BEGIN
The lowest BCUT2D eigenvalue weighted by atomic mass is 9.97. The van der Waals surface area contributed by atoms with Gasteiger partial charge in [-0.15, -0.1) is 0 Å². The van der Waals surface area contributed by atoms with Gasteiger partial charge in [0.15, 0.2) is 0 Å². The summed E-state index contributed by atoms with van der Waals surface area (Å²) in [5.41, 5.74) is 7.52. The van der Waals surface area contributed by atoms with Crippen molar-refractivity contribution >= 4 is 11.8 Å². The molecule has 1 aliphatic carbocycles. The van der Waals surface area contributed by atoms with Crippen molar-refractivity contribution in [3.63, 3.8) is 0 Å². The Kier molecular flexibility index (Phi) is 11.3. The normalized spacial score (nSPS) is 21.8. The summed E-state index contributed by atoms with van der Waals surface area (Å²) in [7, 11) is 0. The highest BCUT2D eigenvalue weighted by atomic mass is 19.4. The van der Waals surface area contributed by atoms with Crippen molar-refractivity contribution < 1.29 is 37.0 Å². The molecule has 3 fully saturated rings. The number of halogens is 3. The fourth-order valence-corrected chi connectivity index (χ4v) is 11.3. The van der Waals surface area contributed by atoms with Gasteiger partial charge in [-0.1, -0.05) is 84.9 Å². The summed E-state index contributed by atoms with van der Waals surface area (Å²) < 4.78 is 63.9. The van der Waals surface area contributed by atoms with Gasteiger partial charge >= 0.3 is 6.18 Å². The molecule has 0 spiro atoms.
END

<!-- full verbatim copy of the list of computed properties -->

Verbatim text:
The lowest BCUT2D eigenvalue weighted by atomic mass is 9.97. The van der Waals surface area contributed by atoms with Gasteiger partial charge in [-0.15, -0.1) is 0 Å². The van der Waals surface area contributed by atoms with Gasteiger partial charge in [0.15, 0.2) is 0 Å². The summed E-state index contributed by atoms with van der Waals surface area (Å²) in [5.41, 5.74) is 7.52. The van der Waals surface area contributed by atoms with Crippen molar-refractivity contribution >= 4 is 11.8 Å². The molecule has 1 aliphatic carbocycles. The van der Waals surface area contributed by atoms with Crippen molar-refractivity contribution in [3.63, 3.8) is 0 Å². The Kier molecular flexibility index (Phi) is 11.3. The normalized spacial score (nSPS) is 21.8. The summed E-state index contributed by atoms with van der Waals surface area (Å²) in [7, 11) is 0. The highest BCUT2D eigenvalue weighted by atomic mass is 19.4. The van der Waals surface area contributed by atoms with Crippen molar-refractivity contribution < 1.29 is 37.0 Å². The molecule has 3 fully saturated rings. The number of halogens is 3. The fourth-order valence-corrected chi connectivity index (χ4v) is 11.3. The van der Waals surface area contributed by atoms with Gasteiger partial charge in [-0.1, -0.05) is 84.9 Å². The summed E-state index contributed by atoms with van der Waals surface area (Å²) < 4.78 is 63.9. The van der Waals surface area contributed by atoms with Gasteiger partial charge >= 0.3 is 6.18 Å². The molecule has 0 spiro atoms.